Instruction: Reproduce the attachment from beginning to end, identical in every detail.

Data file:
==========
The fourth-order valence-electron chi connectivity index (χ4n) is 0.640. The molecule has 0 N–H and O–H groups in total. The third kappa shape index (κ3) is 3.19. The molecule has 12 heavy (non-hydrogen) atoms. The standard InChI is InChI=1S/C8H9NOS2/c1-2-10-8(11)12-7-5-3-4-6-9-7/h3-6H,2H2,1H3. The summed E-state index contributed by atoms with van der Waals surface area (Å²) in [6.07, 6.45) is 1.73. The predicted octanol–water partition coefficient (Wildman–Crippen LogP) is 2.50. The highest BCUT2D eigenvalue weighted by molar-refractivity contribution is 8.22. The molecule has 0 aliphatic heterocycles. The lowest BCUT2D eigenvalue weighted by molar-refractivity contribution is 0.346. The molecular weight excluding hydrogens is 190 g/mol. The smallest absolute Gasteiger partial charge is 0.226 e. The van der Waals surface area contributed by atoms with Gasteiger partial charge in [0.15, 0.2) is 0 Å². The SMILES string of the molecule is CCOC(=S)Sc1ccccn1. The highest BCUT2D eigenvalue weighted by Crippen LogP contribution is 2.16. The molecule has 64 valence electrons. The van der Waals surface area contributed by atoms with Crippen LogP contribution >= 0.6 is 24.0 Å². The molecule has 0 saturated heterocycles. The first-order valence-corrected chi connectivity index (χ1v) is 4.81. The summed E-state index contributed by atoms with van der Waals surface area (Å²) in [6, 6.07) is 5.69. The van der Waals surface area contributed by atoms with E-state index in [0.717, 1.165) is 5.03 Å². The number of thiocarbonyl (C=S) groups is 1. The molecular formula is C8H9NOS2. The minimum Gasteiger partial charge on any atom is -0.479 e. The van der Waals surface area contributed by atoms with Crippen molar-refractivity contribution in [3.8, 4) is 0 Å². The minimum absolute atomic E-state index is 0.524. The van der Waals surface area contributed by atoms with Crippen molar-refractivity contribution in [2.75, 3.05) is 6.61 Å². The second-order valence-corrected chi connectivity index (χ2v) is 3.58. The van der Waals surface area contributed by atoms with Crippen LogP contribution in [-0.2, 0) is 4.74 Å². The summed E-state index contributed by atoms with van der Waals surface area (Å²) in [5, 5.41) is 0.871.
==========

The fourth-order valence-electron chi connectivity index (χ4n) is 0.640. The molecule has 0 N–H and O–H groups in total. The third kappa shape index (κ3) is 3.19. The molecule has 12 heavy (non-hydrogen) atoms. The standard InChI is InChI=1S/C8H9NOS2/c1-2-10-8(11)12-7-5-3-4-6-9-7/h3-6H,2H2,1H3. The summed E-state index contributed by atoms with van der Waals surface area (Å²) in [6.07, 6.45) is 1.73. The predicted octanol–water partition coefficient (Wildman–Crippen LogP) is 2.50. The highest BCUT2D eigenvalue weighted by molar-refractivity contribution is 8.22. The molecule has 0 aliphatic heterocycles. The lowest BCUT2D eigenvalue weighted by molar-refractivity contribution is 0.346. The molecular weight excluding hydrogens is 190 g/mol. The smallest absolute Gasteiger partial charge is 0.226 e. The van der Waals surface area contributed by atoms with Gasteiger partial charge in [0.15, 0.2) is 0 Å². The SMILES string of the molecule is CCOC(=S)Sc1ccccn1. The highest BCUT2D eigenvalue weighted by Crippen LogP contribution is 2.16. The molecule has 64 valence electrons. The van der Waals surface area contributed by atoms with Crippen LogP contribution >= 0.6 is 24.0 Å². The molecule has 0 saturated heterocycles. The first-order valence-corrected chi connectivity index (χ1v) is 4.81. The summed E-state index contributed by atoms with van der Waals surface area (Å²) in [6, 6.07) is 5.69. The van der Waals surface area contributed by atoms with E-state index in [0.717, 1.165) is 5.03 Å². The number of thiocarbonyl (C=S) groups is 1. The molecular formula is C8H9NOS2. The minimum Gasteiger partial charge on any atom is -0.479 e. The van der Waals surface area contributed by atoms with Crippen molar-refractivity contribution in [3.8, 4) is 0 Å². The minimum absolute atomic E-state index is 0.524. The van der Waals surface area contributed by atoms with Crippen molar-refractivity contribution in [2.75, 3.05) is 6.61 Å². The second-order valence-corrected chi connectivity index (χ2v) is 3.58. The van der Waals surface area contributed by atoms with Crippen LogP contribution in [-0.2, 0) is 4.74 Å². The summed E-state index contributed by atoms with van der Waals surface area (Å²) in [5, 5.41) is 0.871.